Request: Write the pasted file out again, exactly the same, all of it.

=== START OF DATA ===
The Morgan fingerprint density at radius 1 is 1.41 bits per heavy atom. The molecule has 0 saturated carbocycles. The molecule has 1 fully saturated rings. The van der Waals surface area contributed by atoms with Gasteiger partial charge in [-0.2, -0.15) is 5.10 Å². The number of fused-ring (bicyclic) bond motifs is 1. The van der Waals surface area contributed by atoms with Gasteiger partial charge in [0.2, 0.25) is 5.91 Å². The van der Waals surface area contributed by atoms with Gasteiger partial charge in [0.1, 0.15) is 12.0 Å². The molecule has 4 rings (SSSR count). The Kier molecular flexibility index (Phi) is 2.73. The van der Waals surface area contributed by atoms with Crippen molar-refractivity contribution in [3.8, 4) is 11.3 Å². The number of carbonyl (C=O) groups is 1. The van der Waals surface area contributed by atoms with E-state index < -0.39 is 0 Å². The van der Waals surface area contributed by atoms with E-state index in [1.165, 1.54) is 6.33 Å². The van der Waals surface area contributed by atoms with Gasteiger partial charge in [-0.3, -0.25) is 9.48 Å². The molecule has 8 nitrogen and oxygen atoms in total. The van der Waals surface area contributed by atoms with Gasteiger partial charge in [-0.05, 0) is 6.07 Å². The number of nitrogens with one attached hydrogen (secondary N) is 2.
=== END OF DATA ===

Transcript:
The Morgan fingerprint density at radius 1 is 1.41 bits per heavy atom. The molecule has 0 saturated carbocycles. The molecule has 1 fully saturated rings. The van der Waals surface area contributed by atoms with Gasteiger partial charge in [-0.2, -0.15) is 5.10 Å². The number of fused-ring (bicyclic) bond motifs is 1. The van der Waals surface area contributed by atoms with Gasteiger partial charge in [0.2, 0.25) is 5.91 Å². The van der Waals surface area contributed by atoms with Gasteiger partial charge in [0.1, 0.15) is 12.0 Å². The molecule has 4 rings (SSSR count). The Kier molecular flexibility index (Phi) is 2.73. The van der Waals surface area contributed by atoms with Crippen molar-refractivity contribution in [3.8, 4) is 11.3 Å². The number of carbonyl (C=O) groups is 1. The van der Waals surface area contributed by atoms with E-state index < -0.39 is 0 Å². The van der Waals surface area contributed by atoms with E-state index in [1.165, 1.54) is 6.33 Å². The van der Waals surface area contributed by atoms with Gasteiger partial charge in [-0.3, -0.25) is 9.48 Å². The molecule has 8 nitrogen and oxygen atoms in total. The van der Waals surface area contributed by atoms with Gasteiger partial charge in [-0.05, 0) is 6.07 Å². The number of nitrogens with one attached hydrogen (secondary N) is 2.